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Indian politics’ Clown Prince turns joke on ruling party

NEW DELHI, March 21 — For five years, Railway Minister Lalu Prasad Yadav has been an indispensable coalition ally of the Congress-led government in New Delhi. His folksy humour, for instance, was used to lethal effect in the debate for last year's confidence vote over the nuclear deal with the United States that nearly caused the collapse of the Manmohan Singh government.
Now the man they call the Clown Prince of Indian politics has turned the joke on the Congress Party.
Lalu Prasad, who heads the Rashtriya Janata Dal, this week cut a deal with a rival on his home turf of Bihar state. That has not only left the party of independence angry and embarrassed, but also concerned about keeping its grip on power.
The agreement brokered with his Cabinet colleague Ram Vilas Paswan means the Dal would contest 25 of Bihar's 40 parliamentary seats, while Paswan's Lok Janshakti Party would fight in 12.
For the Congress — which won three of the four seats it contested from Bihar in the last polls — the deal left just three seats uncontested by its partners. It wanted at least six.
The unexpected development shocked the Congress. It underscores how political ambition is superseding loyalty as parties jockey for influence in the days before poll results start coming in on May 13.
Many regional leaders, including Lalu Prasad, believe a fragmented result could land one of them a shot at being prime minister.
“This is a huge setback for Congress, which has been sitting pretty watching the misfortunes of its chief national rival, the Bharatiya Janata Party (BJP),” said political analyst N. Bhaskara Rao.
“Lalu and Paswan gave the Congress a clear message that there was nothing to discuss. This means the party won't have any presence in two very large Indian states.” He was referring to Bihar and Uttar Pradesh.
Two weeks ago, the Hindu nationalist BJP also suffered a stunning setback. The party that rules eastern Orissa state unexpectedly broke away from it. In doing so, Orissa Chief Minister Naveen Patnaik severed an 11-year-old alliance.
Analysts said disagreements over ticket distribution and Patnaik's calculations about the post-polls scenario led to the break-up.
Now the Congress is reeling from a similar setback.
“The Patnaik phenomenon is gaining ground,” said Rao.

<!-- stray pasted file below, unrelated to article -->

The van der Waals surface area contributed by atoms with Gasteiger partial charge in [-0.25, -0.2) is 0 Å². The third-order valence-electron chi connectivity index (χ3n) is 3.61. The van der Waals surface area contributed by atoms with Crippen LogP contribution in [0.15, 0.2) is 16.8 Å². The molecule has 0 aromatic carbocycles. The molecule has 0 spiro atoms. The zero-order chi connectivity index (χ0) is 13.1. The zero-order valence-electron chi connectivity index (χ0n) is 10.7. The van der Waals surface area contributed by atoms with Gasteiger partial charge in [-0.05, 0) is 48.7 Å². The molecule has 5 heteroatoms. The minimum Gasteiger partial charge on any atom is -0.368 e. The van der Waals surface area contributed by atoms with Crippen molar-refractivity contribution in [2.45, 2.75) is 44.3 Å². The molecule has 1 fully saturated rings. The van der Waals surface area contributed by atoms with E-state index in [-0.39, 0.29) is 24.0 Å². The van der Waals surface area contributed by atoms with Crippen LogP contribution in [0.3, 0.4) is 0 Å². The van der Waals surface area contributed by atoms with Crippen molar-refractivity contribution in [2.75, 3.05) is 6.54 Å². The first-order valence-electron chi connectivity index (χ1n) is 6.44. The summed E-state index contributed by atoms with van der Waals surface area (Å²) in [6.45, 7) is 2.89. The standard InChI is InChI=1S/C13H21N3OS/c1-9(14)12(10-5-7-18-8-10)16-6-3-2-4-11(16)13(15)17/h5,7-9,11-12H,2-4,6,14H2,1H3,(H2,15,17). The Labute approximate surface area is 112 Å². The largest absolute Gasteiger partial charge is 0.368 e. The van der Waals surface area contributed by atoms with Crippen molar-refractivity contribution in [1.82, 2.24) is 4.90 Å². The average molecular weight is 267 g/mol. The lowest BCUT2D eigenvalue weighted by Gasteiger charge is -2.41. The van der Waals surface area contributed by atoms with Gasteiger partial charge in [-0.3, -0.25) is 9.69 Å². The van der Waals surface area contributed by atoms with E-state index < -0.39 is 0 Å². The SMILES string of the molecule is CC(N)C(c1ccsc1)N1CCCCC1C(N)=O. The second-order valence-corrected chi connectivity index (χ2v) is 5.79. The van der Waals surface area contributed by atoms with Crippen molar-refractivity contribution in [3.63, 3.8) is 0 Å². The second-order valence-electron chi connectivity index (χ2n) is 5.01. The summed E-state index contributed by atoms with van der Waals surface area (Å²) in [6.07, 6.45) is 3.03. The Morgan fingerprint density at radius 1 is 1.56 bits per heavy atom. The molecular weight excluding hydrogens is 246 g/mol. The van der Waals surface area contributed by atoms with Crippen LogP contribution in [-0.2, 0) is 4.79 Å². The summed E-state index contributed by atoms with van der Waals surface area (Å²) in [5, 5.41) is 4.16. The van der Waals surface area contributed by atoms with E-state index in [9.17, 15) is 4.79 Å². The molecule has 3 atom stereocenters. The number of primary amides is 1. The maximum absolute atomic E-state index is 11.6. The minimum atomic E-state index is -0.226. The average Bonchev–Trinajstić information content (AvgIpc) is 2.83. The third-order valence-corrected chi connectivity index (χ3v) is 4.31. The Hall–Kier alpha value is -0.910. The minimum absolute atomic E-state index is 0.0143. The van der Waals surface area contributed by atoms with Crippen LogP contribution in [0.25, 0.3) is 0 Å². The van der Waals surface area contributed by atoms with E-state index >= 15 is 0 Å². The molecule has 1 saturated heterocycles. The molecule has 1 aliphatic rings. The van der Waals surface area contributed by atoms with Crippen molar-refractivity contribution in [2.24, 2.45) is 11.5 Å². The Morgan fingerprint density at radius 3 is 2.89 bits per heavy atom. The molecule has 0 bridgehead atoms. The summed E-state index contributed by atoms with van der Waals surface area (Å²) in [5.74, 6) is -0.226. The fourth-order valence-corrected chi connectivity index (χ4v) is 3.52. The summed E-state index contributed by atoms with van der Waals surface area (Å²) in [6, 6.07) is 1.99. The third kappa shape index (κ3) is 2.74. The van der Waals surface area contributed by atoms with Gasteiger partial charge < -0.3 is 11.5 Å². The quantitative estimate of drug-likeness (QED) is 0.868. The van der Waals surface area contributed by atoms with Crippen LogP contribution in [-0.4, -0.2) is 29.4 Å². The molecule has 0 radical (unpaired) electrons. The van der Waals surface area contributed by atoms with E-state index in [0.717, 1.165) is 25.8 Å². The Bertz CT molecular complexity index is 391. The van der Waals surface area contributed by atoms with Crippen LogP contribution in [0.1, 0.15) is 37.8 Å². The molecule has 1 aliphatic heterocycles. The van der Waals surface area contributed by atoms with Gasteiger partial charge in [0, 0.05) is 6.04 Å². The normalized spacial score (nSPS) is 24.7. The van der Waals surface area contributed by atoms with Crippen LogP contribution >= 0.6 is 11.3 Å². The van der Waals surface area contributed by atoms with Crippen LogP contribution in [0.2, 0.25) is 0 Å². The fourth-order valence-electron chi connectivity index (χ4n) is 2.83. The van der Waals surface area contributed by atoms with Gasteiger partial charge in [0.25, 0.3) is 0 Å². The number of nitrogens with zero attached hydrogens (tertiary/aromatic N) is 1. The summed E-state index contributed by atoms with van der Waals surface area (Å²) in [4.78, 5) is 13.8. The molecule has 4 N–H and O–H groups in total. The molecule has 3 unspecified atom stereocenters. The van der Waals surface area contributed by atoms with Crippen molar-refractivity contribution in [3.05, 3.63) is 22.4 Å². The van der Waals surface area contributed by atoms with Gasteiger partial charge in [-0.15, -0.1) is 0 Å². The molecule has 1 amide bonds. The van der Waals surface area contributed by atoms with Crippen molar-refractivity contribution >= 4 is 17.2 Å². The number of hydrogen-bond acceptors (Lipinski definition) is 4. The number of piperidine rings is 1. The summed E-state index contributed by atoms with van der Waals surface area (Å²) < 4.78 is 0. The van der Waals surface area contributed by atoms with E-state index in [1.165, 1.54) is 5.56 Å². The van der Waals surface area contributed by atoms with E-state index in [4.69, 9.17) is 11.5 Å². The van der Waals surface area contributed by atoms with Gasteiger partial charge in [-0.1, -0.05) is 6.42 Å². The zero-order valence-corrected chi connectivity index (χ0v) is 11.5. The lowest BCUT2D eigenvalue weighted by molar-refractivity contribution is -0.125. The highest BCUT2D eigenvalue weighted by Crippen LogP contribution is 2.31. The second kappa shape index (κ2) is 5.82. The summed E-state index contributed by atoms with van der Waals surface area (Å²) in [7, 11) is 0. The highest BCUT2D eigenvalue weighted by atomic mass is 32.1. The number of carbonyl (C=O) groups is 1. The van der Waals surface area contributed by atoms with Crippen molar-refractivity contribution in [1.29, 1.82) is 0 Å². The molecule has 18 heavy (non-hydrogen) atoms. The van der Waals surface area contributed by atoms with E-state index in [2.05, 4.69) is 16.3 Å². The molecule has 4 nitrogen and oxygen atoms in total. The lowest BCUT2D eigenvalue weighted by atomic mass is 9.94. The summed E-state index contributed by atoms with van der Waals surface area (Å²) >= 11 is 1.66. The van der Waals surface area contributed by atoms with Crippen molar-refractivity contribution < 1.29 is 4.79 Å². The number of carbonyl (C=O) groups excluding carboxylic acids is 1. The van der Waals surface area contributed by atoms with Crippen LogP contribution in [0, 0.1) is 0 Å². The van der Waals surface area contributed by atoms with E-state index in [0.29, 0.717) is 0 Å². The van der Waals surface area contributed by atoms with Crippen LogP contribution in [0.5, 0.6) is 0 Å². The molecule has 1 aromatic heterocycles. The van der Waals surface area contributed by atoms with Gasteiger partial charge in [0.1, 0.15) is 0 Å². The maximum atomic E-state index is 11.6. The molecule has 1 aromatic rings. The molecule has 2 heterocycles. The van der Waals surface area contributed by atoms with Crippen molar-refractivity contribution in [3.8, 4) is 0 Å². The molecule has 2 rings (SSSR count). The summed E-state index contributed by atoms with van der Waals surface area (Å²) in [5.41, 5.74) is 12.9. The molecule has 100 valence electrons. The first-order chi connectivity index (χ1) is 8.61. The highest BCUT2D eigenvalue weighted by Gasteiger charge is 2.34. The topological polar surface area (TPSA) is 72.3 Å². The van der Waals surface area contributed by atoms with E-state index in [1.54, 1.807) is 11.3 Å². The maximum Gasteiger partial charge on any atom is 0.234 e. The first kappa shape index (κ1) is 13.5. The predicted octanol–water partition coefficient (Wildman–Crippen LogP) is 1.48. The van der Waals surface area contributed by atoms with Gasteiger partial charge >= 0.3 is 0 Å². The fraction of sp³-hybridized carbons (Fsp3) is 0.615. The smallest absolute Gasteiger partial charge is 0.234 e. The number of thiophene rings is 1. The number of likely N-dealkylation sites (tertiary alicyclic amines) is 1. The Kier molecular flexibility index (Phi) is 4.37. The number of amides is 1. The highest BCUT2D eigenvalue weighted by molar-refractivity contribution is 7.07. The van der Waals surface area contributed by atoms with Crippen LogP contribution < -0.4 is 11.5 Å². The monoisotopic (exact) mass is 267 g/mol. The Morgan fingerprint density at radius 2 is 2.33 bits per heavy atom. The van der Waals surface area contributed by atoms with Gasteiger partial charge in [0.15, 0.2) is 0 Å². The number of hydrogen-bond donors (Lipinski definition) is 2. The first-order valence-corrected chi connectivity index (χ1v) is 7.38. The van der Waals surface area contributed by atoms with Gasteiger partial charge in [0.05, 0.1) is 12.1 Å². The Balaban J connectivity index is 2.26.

The Congress, led by Sonia Gandhi, expects to get 150 of its own MPs into the 543-seat Lower House of Parliament, according to internal party projections.
It expects alliance partners to bring in the rest and thus take the coalition past the 272 required for a majority.
For that strategy to succeed, however, it needs a decent showing in the vote-rich Hindi-speaking heartland states such as Bihar and next-door Uttar Pradesh (UP).
UP, as India's largest state is called, sends 80 MPs to Parliament. But there too its regional partner, the Samajwadi or Socialist Party, has shut Congress out after disagreements over how many tickets will be allotted to the national party.
In the end, the Socialists unilaterally announced that they would field candidates for 75 of the 80 seats, leaving just five for Congress.
Lalu Prasad has insisted that he will “stand like a rock” behind the Congress president.
But with their principal allies in the two states having turned on them, the Congress has said it will field candidates for 20 of Bihar's parliamentary seats.
It is also flirting with Lalu Prasad's estranged brother-in-law, an MP who was not given a ticket this time by him.
The Congress also plans to turn the contest in Uttar Pradesh into a multi-pronged one by fighting more seats, thus cutting into the Socialists' vote bank and possibly weakening them.
An adviser to BJP leader Lal Krishna Advani says he is certain that the Congress, despite little signs of an anti- incumbency sentiment, will be unable to retain power. “You are beginning to see the unravelling of their grand compact,” he said. “The BJP may have its share of problems, but I tell you, the Congress is set for worse trouble.” — Straits Times


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